A Translation Project

I admire translators. Fan translators, in particular, who are often well-respected in Internet spaces involving content from another country. They relay information quickly for English-speaking fans so everyone can take part in the joy. But having read countless “translator’s notes”, I’ve constantly started thinking about how often meaning and nuance might get lost in translation, and how huge misunderstandings can spring from a mistranslation. I wanted to try translating text myself to experience how difficult it could be.

The first task was finding a text to translate. Translation differs across mediums, but I chose to translate an excerpt from a novel. Novel translation differs from other types of translation, such as interpreting dialogue, which I understand to be more literal. For novel translations, factors such as preserving the author’s style and intent must be taken into account.

The book I translated from is《废墟曾经辉煌》 (Fei Xu Ceng Jing Hui Huang) by female fiction writer Zhang Ling (张翎). It’s a book of lighthearted travel anecdotes, and the section I attempted translating was 成都散记 (Chengdu San Ji), a three part collection of prose about the city of Chengdu. 

I started reading the excerpt over multiple times in the original language, as well as running it through Google Translate to see if I understood the gist of it correctly. After that, I did a close reading where I took notes about the author’s style and interesting things I saw in the text, like tonal shifts or phrases I found cool. While keeping those points in mind, I started the first basic translation of the text from Chinese to English, going sentence by sentence. I consulted my notes and looked for places where I could make stylistic changes to match the author’s voice better. I also consulted Professor Rhew of the Reed Chinese department for tips on translation. Here is a bit from my final translation (along with the original): 

Colors of Clothing

Right at midsummer, all the flora that belong to this season squeeze themselves out of all sorts of narrow nooks and crannies, reaching out into the city. And so, the streets of Chengdu develop vivid color. These rich colors are typical of the season, this kind of botanical landscape present in every southern city. The flora lets me feel the warmth of the season, but it isn’t exactly enough to surprise a faraway visitor like me.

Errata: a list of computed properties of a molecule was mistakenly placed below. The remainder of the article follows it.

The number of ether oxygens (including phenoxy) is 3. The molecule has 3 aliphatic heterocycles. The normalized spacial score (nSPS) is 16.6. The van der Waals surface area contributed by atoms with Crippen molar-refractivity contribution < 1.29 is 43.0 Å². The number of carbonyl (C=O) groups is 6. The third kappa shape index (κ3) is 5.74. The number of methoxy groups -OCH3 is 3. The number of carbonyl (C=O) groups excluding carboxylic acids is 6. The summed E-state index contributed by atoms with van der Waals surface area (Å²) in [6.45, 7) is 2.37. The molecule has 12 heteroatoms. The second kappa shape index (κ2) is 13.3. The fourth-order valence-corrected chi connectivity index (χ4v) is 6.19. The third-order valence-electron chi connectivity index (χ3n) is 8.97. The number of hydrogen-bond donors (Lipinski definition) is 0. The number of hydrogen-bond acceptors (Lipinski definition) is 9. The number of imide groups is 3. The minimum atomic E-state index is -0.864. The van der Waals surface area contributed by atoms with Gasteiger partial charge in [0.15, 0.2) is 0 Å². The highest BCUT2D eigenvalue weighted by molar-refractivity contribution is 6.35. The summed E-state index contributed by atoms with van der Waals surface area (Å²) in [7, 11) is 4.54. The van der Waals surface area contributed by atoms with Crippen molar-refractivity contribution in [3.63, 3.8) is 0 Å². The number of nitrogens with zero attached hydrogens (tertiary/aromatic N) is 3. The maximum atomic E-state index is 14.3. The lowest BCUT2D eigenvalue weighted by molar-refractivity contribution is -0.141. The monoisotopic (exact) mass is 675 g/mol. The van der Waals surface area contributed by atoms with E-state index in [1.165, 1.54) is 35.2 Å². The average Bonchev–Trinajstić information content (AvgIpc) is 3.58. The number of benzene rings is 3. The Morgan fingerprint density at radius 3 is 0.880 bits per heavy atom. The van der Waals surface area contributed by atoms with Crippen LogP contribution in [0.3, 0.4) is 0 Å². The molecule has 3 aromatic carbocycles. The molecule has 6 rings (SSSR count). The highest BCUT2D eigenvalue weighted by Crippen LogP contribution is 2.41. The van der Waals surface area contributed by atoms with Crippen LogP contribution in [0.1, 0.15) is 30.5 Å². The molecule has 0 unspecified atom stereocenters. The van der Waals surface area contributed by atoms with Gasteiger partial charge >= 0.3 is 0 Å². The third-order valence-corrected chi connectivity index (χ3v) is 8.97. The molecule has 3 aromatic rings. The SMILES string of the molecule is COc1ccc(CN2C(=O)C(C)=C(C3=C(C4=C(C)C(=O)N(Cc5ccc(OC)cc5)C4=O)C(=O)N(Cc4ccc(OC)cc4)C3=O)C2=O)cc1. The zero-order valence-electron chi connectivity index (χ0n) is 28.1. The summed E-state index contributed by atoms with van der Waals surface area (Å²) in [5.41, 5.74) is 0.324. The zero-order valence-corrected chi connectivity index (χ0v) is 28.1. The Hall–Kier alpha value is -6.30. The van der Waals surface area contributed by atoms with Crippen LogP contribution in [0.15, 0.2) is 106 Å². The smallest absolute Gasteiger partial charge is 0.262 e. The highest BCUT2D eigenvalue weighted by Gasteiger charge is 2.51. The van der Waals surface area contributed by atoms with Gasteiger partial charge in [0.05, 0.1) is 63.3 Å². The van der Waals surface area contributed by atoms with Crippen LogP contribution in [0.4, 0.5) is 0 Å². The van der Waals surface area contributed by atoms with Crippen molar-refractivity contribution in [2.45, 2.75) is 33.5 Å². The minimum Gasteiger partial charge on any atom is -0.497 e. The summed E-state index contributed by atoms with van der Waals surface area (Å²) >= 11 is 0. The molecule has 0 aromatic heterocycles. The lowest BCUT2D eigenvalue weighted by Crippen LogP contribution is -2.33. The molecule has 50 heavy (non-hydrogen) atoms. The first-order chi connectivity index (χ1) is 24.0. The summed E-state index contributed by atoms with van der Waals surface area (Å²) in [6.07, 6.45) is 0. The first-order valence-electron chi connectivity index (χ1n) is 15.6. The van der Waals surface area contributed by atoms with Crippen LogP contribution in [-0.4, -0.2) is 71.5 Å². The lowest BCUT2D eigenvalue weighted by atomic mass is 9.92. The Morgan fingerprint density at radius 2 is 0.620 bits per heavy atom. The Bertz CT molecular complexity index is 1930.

What does surprise me are the women, walking out from the vibrant, blooming shadows. The clothes of Chengdu women include a myriad of colors: faint blue, pale purple, pink, lilac, light green, lotus beige….. as if gathering all the flower colors under the sun. But it’s not only this. In the culture saturated day after day, year after year, the Chengdu women emerging from the mist of the city’s waterways learn to rinse these strong colors into light elegance. As these elegant outfits walk leisurely under the warm shade and in the midst of meadows, the flowers and trees become accessories. The Chengdu women have long since diluted the popular looks of international fashion magazines into daily routine.

This season trends a simple sleeveless dress, with a short waistline raised above the stomach. Wearing it reveals two lotus root arms, a snow white column of neck, and two doe-like legs, allowing one to appear noticeably taller. A girl following this style of dress gracefully steps into a car with a swish of lilac, the vehicle carrying along the refreshing feeling of waking in the early morning.

It is said that no matter how hard you look, you won’t find a fat person on this street. 




这个季节时兴一种简洁的连衣裙,无袖,腰短短地提在腹上。穿上了,露出两只莲藕似的臂膀,一段雪白的颈子,两条母鹿一样的腿,人便瞬间颀长起来了。跟团的小田穿了一件这样的衣裙,紫丁香般娉娉婷婷地走进车里,一车便都是清晨乍醒的清凉。 便都说,这一街怎么都找不到一个胖子呢?

Zhang Ling’s writing felt very refreshing and elegant, which I tried to emulate with my own phrasing. Sometimes a translated sentence might mean the right thing, but it reads awkwardly and feels stinted. I had some trouble with preserving the meaning of localized descriptions while making them sound natural in English. Sentence length was also something I had to watch out for. Even if some phrases may need a long explanation to carry the full meaning, I couldn’t sacrifice changing the overall rhythm of the piece and instead had to focus on preserving concise phrases that still get the point across. There are still certain phrases that don’t encompass the full meaning of the original characters and parts that might sound awkward, but this was a fun first attempt at translating a work! I feel like I did get closer to understanding the essence of translation: wrestling with words, always turning them over in your head and searching for alternatives, and immersing yourself in the crossway between languages.